Film festival set for May

Maryland Film Festival wants to keep audience a priority

Program: The fourth annual event has a number of celebrities on the guest list this year.

April 02, 2002|By Michael Sragow | Michael Sragow,SUN MOVIE CRITIC

Appearances by Cal Ripken, Julian Bond, Survivor bombshell Colleen Haskell, GQ magazine's critic-at-large Terrence Rafferty, and, as always, John Waters, will highlight the fourth annual Maryland Film Festival next month.

That might sound like a high celebrity quotient. But Jed Dietz, director of the festival, which runs May 2-5 this year, says his first priority is to advocate talented filmmakers, and to program challenging films that can't be seen elsewhere - and in so doing, stimulate the audience.

Of course, every film festival proclaims itself a haven for advocacy and discovery. But not all involve the audience in open-ended exploration. Too many are part of a festival circuit overrun with cliques and coteries, and critics who pay a lot of attention to movies that simply try real hard.

In contrast, the Maryland Film Festival already has an admirable track record for nurturing new directors:

Dietz is proud that at last month's Independent Spirit Awards, director Debra Eisenstadt got the "Someone To Watch Award" for Daydream Believer, an entry at last year's festival. Better yet, its closest competition was another 2001 MFF film, Khari Streeter and DeMane Davis' Lift. In addition, Monteith McCollum's documentary Hybrid, also at last year's MFF, received the "Truer Than Fiction Award."

And to top it off, the live-action short The Accountant, also seen here, just bagged an Oscar.

The Maryland Film Festival programmers, including Skizz Cyzyk and Dan Krovich, judge each potential selection on its individual merits, not as a representative of a school or genre or country. In Dietz's phrase, they resist "ghettoizing any type of movie" - they're eager to showcase a cutting-edge documentary or an avant-garde feature right next to a revival of a wide-screen spectacular.

As part of its commitment to the audience, the festival has a policy of not presenting any film without the presence of filmmakers or other folks directly connected to the movies, their themes or their subject matter. "We turn down films if we can't find a way to create that kind of interaction with the audience," Dietz says.

The festival also enlists personalities from the non-movie world as special guest host-programmers: that's where NAACP chairman Bond and Survivor veteran Haskell will come in.

Bond's best-known contribution to film and TV may be narrating Eyes on the Prize, but he opted to introduce Melvin Van Peebles' seminal blaxploitation film, Sweet Sweetback's Baad Asssss Song (1971). Haskell, who interned at the London Film Festival and Washington's Arena Stage, injected Terry Gilliam's gonzo period spectacular, The Adventures of Baron Munchausen (1989), into the schedule.

All of this begs the question: does any given year produce 70-100 films worth seeing?

Dietz, Cyzyk and Krovich say they never program movies simply to fill empty spots in the schedule. Dietz insists that the films this year "are better than ever - you get the wrong idea if you only go by what plays in theaters."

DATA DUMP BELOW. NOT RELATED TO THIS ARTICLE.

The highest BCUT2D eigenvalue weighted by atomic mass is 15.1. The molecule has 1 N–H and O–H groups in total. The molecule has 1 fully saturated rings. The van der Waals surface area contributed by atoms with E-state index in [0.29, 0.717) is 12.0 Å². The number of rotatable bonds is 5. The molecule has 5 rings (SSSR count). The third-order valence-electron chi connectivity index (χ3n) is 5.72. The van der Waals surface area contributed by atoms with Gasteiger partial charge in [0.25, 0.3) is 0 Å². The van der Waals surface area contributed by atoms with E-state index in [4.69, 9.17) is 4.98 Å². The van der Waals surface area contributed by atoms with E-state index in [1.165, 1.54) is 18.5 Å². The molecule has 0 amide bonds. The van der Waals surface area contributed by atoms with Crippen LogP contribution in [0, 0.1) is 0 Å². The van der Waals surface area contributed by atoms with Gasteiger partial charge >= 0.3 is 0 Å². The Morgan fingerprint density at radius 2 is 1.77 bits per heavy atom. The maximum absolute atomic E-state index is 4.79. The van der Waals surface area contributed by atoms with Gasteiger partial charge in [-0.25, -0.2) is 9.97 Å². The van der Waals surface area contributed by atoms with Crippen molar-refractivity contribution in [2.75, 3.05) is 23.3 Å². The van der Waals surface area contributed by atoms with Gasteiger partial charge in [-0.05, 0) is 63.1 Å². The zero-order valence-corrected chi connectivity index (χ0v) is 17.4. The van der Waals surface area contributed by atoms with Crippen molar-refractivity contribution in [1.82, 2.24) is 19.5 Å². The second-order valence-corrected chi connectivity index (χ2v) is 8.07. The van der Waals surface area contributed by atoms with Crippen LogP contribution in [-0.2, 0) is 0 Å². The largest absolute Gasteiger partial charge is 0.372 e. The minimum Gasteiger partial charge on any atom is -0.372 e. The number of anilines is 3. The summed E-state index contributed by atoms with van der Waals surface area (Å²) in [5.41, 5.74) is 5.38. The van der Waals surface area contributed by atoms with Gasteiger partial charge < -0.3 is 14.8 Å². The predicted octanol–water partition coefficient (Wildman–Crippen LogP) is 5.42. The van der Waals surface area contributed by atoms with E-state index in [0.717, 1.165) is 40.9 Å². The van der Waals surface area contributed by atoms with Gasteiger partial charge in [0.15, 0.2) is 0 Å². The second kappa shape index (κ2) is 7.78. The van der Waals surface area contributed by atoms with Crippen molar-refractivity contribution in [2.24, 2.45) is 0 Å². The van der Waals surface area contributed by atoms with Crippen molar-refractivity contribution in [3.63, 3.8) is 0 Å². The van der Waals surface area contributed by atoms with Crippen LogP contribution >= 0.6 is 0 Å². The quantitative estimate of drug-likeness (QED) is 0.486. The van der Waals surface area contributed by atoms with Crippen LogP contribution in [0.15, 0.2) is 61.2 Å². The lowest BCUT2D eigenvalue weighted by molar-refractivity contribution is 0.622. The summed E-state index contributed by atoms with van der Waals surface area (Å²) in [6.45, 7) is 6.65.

For the festival to keep growing in this eclectic fashion, it can't rely on ticket sales and philanthropy alone; it must attract corporate sponsors. This year, Dietz has landed a few big ones to buttress the festival's estimated $350,000 budget: Comcast has funded and will air a series of festival TV spots throughout its local cable system. And Sundance Channel will be a major screening sponsor.

Most events again will be held at the Charles Theatre, with some shows at the Senator Theatre and at Heritage House. A pass for the entire, four-day festival is $250. Individual tickets cost $10 for most adults, and $8 for senior citizens and students. A "three-pass" for three events costs $20. (Special events may carry an additional fee.) Here are some anticipated highlights of this year's festival:

The Season: A Year With Cal Ripken, a co-production of Major League Baseball and ESPN. The filmmakers miked Ripken and followed him through his tumultuous final months in baseball. This documentary takes the up-close-and-personal concept to a whole new plateau, and its re-editing for theatrical presentation may strengthen the impression of no-holds-barred intimacy - as will the attendance at the festival screening of Cal Ripken and his wife Kelly (a film festival board member).

Those who find that event too wholesome can always listen to John Waters explain his enthusiasm for the X-rated 1969 Argentinian movie Fuego, about a wife who longs to be loyal to her husband - but can't. The film's advertising tagline is "She's a woman on fire!"

Skizz Cyzyk (founder of Baltimore's MicroCineFest and a filmmaker himself) touts Claire, a 60-minute silent movie shot on a hand-cranked camera, which will be accompanied live by the Baltimore Chamber Orchestra. It's about a Southern rural couple in the 1920s who adopt a moon-goddess child they find in an ear of corn.

Dan Krovich singles out Design, a movie with multiple story lines involving voyeuristic photography, alcoholism, various marital crises and, of course, "the mysterious governing power of fate."

One thing is certain: Dietz and company want to entertain you while staying true to their own lights. Dietz likes to quote two questions he heard when raising money for the festival's first edition: "Are there going to be a lot of disgusting movies?" and "Are there going to be a lot of boring movies?" With a smile, he gave the same answer to both: "Maybe some."

A partial schedule of the fourth annual Maryland Film Festival has been posted at www.mdfilm, and will be updated daily.

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